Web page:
A holiday-shortened trading week looms, with the market coming off its worst weekly loss since September. For the week, the Dow was down 358 points or 2.9 percent. The S&P fell 48 points, while the Nasdaq dropped 4 percent.
- Fears that talks to reduce the U.S. deficit will collapse and continuing European debt worries are pushing global markets into negative territory today. Japan's Nikkei closed 0.3 percent lower, its lowest closing since March 2009. European shares also are down.
- Wall Street is set to lose ground today, with Dow Jones and S&P 500 futures both lower. Oil prices fell to near $97 a barrel Monday in Asia. Benchmark crude for January delivery was down 68 cents at $96.99 a barrel at late afternoon Singapore time in electronic trading on the New York Mercantile Exchange. Brent crude was down 16 cents at $107.40 a barrel on the ICE Futures Exchange in London.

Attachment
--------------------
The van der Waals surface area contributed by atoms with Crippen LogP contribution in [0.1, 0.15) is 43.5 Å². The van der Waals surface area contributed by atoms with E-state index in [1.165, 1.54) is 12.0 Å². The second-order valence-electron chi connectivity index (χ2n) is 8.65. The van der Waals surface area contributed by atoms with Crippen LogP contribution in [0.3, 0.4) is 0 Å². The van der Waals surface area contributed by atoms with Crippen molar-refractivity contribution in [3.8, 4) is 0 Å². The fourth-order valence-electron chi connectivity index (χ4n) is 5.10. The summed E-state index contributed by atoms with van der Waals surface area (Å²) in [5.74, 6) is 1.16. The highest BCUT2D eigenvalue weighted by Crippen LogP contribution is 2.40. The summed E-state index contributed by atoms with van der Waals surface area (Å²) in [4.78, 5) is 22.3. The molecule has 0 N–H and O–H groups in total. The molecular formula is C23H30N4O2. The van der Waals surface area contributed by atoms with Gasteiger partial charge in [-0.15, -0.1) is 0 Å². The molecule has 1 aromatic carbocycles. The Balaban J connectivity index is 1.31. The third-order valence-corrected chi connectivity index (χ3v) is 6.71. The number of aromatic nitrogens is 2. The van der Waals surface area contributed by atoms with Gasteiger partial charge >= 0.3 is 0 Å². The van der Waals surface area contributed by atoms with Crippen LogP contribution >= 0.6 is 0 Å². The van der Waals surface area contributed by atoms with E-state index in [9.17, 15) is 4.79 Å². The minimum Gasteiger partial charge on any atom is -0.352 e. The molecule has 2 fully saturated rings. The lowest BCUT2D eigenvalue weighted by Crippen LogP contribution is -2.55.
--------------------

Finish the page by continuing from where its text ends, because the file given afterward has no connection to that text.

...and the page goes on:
- Nobody's holding out any hope of a last-minute surprise agreement to cut $1.2 trillion in deficits over the next decade. The special bipartisan "supercommittee" of Congress is expected to call it quits today, with nothing to show for the two months of talks. No agreement means automatic spending reductions across-the-board, starting 2013.
- Forecasters don't see a recession in the immediate future for the United States -- but they also don't see growth that would be strong enough to make much of a dent in the unemployment rate. The top forecasters with the National Association for Business Economics predict a growth rate of 2.4 percent for next year, up just slightly from what they believe will be the 2011 rate.